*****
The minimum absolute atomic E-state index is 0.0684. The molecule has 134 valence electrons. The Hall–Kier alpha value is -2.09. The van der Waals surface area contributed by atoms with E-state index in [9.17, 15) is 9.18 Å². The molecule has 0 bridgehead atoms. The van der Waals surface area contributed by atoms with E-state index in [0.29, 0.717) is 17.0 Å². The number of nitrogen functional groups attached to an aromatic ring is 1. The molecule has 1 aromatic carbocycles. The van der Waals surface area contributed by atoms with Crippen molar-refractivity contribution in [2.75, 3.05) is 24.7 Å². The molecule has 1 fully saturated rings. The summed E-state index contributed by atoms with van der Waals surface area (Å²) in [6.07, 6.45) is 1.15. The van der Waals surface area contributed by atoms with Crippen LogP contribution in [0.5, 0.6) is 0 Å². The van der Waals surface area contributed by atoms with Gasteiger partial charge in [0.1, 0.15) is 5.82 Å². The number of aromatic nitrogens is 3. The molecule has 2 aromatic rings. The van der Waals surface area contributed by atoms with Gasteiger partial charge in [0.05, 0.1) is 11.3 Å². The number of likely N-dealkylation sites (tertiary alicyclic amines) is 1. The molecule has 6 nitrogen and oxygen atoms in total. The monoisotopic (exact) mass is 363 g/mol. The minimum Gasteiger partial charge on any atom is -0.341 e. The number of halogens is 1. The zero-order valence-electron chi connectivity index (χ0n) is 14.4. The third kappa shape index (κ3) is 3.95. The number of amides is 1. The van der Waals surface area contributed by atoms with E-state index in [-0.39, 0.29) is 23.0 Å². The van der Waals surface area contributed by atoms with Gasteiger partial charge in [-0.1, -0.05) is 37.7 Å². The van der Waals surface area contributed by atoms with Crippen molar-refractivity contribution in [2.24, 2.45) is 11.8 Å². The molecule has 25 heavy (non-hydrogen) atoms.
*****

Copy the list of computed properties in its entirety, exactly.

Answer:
The minimum absolute atomic E-state index is 0.0684. The molecule has 134 valence electrons. The Hall–Kier alpha value is -2.09. The van der Waals surface area contributed by atoms with E-state index in [9.17, 15) is 9.18 Å². The molecule has 0 bridgehead atoms. The van der Waals surface area contributed by atoms with E-state index in [0.29, 0.717) is 17.0 Å². The number of nitrogen functional groups attached to an aromatic ring is 1. The molecule has 1 aromatic carbocycles. The van der Waals surface area contributed by atoms with Crippen molar-refractivity contribution in [2.75, 3.05) is 24.7 Å². The molecule has 1 fully saturated rings. The summed E-state index contributed by atoms with van der Waals surface area (Å²) in [6.07, 6.45) is 1.15. The van der Waals surface area contributed by atoms with Crippen LogP contribution in [0.5, 0.6) is 0 Å². The van der Waals surface area contributed by atoms with Gasteiger partial charge in [0.1, 0.15) is 5.82 Å². The number of aromatic nitrogens is 3. The molecule has 2 aromatic rings. The van der Waals surface area contributed by atoms with Gasteiger partial charge in [0.05, 0.1) is 11.3 Å². The number of likely N-dealkylation sites (tertiary alicyclic amines) is 1. The molecule has 6 nitrogen and oxygen atoms in total. The monoisotopic (exact) mass is 363 g/mol. The minimum Gasteiger partial charge on any atom is -0.341 e. The number of halogens is 1. The zero-order valence-electron chi connectivity index (χ0n) is 14.4. The third kappa shape index (κ3) is 3.95. The number of amides is 1. The van der Waals surface area contributed by atoms with E-state index in [-0.39, 0.29) is 23.0 Å². The van der Waals surface area contributed by atoms with Gasteiger partial charge in [-0.1, -0.05) is 37.7 Å². The van der Waals surface area contributed by atoms with Crippen molar-refractivity contribution in [2.24, 2.45) is 11.8 Å². The molecule has 25 heavy (non-hydrogen) atoms.